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New Food Law for French School Cafeterias

New Food Law for French School Cafeterias

Published on October 7, 2011
A decree proposed by the Ministry of Food and Agriculture will improve nutrition for six million students nationwide.

On October 2nd, new legislation was passed in France concerning the nutritional balance of lunches served in schools.

Several new rules concerning the nutritional quality and the quantity of some products will be applied in cafeterias serving more than 80 people. Fried products will not be served more than once a week. Fat and sweet products will also be limited. Fresh vegetable or fresh fruits and cooked vegetables will be included in half of the meals. Salt and condiments (ketchup, mayonnaise, salad dressing) will no more be left on self service. Regarding the quantity, a range of portions considered appropriate for each age has been released. Four to five different main dishes will be served each lunch period, and will include a garnish and dairy product.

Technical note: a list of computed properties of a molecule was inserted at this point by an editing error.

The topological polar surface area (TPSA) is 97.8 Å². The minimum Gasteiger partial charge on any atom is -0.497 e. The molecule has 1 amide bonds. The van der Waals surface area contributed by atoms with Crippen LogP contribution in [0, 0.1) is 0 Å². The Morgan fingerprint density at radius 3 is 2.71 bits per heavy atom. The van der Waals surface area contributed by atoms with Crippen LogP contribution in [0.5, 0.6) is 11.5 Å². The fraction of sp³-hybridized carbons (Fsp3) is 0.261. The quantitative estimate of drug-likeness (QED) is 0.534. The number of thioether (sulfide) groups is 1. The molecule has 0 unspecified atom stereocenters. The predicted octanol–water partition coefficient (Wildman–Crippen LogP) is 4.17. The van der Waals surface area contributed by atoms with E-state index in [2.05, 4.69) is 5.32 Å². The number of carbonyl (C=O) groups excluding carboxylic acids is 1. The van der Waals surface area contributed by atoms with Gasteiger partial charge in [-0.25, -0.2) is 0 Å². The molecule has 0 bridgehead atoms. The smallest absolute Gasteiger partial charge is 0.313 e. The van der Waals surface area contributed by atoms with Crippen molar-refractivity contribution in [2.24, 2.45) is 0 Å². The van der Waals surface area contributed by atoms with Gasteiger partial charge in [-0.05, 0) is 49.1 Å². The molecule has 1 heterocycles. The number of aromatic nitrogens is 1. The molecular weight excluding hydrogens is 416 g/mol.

Bruno Le Maire, Minister of Food and Agriculture, has made promoting healthy eating in school cafeterias a priority of his administration.

These new regulations will affect 6 million students. Nutritional rules existed, but according to French Minister of Food and Agriculture, Bruno Le Maire, they were neither applied nor monitored. From now on, managers of cafeterias will report to a registry, providing documents certifying the composition of the meals served. For students who may be hungry with these kinds of meals, the new law also requires that students can get as much bread as they want.

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